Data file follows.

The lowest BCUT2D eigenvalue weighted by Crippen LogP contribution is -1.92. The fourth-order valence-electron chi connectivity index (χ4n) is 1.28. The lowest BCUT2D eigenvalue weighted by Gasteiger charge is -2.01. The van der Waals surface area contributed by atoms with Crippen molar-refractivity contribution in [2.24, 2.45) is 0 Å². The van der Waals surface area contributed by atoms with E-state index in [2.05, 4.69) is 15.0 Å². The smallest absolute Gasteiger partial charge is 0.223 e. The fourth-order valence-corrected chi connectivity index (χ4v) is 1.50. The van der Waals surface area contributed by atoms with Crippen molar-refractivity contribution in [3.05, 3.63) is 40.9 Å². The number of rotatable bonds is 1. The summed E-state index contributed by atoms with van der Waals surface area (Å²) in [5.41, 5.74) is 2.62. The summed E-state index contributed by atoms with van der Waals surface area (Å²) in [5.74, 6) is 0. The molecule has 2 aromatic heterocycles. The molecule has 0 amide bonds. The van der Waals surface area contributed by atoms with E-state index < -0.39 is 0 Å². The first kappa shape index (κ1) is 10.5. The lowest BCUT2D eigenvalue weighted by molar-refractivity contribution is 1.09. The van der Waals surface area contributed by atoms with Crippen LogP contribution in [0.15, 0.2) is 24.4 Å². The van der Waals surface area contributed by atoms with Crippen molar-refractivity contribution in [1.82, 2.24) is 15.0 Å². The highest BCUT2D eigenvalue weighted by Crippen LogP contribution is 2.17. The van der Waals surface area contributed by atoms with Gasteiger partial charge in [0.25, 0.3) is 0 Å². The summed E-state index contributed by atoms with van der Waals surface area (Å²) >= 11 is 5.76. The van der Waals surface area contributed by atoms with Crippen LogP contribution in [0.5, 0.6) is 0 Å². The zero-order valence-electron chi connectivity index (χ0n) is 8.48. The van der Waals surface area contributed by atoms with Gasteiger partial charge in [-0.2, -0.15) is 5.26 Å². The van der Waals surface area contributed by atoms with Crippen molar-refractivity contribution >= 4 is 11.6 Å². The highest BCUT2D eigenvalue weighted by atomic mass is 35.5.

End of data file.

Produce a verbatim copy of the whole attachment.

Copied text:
The lowest BCUT2D eigenvalue weighted by Crippen LogP contribution is -1.92. The fourth-order valence-electron chi connectivity index (χ4n) is 1.28. The lowest BCUT2D eigenvalue weighted by Gasteiger charge is -2.01. The van der Waals surface area contributed by atoms with Crippen molar-refractivity contribution in [2.24, 2.45) is 0 Å². The van der Waals surface area contributed by atoms with E-state index in [2.05, 4.69) is 15.0 Å². The smallest absolute Gasteiger partial charge is 0.223 e. The fourth-order valence-corrected chi connectivity index (χ4v) is 1.50. The van der Waals surface area contributed by atoms with Crippen molar-refractivity contribution in [3.05, 3.63) is 40.9 Å². The number of rotatable bonds is 1. The summed E-state index contributed by atoms with van der Waals surface area (Å²) in [5.41, 5.74) is 2.62. The summed E-state index contributed by atoms with van der Waals surface area (Å²) in [5.74, 6) is 0. The molecule has 2 aromatic heterocycles. The molecule has 0 amide bonds. The van der Waals surface area contributed by atoms with E-state index < -0.39 is 0 Å². The first kappa shape index (κ1) is 10.5. The lowest BCUT2D eigenvalue weighted by molar-refractivity contribution is 1.09. The van der Waals surface area contributed by atoms with Crippen LogP contribution in [0.15, 0.2) is 24.4 Å². The van der Waals surface area contributed by atoms with Crippen molar-refractivity contribution in [1.82, 2.24) is 15.0 Å². The highest BCUT2D eigenvalue weighted by Crippen LogP contribution is 2.17. The van der Waals surface area contributed by atoms with Gasteiger partial charge in [0.25, 0.3) is 0 Å². The summed E-state index contributed by atoms with van der Waals surface area (Å²) >= 11 is 5.76. The van der Waals surface area contributed by atoms with Crippen LogP contribution in [0.5, 0.6) is 0 Å². The zero-order valence-electron chi connectivity index (χ0n) is 8.48. The van der Waals surface area contributed by atoms with Gasteiger partial charge in [-0.2, -0.15) is 5.26 Å². The van der Waals surface area contributed by atoms with Crippen molar-refractivity contribution >= 4 is 11.6 Å². The highest BCUT2D eigenvalue weighted by atomic mass is 35.5.